Known for writing sweeping and explosive verse, poet Dylan Marlais Thomas (1914-1953) was born in Swansea, Wales.
As turbulent as the sea that the name "Dylan" translates to in Welsh, he once claimed that his poetry was "the record of my individual struggle from darkness toward some measure of light."
His poem Do Not Go Gentle into the Night is a moving plea to his blind and dying father. Written in 1945, the tribute was never sent, but published in 1953 a few months before Dylan Thomas' own death.
The poem boldly advocates affirming life up until the last breath, rather than learning to accept death quietly. Dylan urges his father... and everyone.... to cling passionately to life.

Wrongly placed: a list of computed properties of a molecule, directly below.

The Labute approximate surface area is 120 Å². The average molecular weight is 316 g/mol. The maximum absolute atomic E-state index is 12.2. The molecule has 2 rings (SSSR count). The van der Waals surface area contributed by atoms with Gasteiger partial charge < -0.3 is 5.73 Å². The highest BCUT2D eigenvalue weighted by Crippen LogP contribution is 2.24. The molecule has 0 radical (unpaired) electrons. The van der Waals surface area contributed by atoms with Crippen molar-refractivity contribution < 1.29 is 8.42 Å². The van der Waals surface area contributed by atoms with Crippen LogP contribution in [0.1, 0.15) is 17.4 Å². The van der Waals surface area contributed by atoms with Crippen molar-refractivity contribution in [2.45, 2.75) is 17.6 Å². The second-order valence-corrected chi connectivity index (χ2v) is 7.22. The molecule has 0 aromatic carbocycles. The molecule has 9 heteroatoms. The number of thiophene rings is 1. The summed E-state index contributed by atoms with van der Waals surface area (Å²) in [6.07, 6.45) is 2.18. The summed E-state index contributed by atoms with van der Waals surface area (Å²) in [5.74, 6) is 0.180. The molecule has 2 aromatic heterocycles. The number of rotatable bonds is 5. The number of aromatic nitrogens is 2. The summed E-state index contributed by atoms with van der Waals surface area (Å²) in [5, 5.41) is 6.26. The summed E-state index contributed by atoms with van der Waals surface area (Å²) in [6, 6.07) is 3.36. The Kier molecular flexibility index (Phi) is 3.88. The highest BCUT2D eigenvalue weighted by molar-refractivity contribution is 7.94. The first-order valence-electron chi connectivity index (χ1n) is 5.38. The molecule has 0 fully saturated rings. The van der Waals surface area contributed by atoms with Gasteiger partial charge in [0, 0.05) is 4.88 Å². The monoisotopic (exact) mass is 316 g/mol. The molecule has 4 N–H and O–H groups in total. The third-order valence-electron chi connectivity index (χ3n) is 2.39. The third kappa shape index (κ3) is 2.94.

"The closer I move to death," Dylan once said, "the louder the sun blooms."
Thomas lived hard. He called his emotional poems "statements on the way to the grave." If you read his up rush of words aloud you will discover: What Dylan created was poetry of raw beauty, great force, and tenderness.
Do not go gentle into that good night...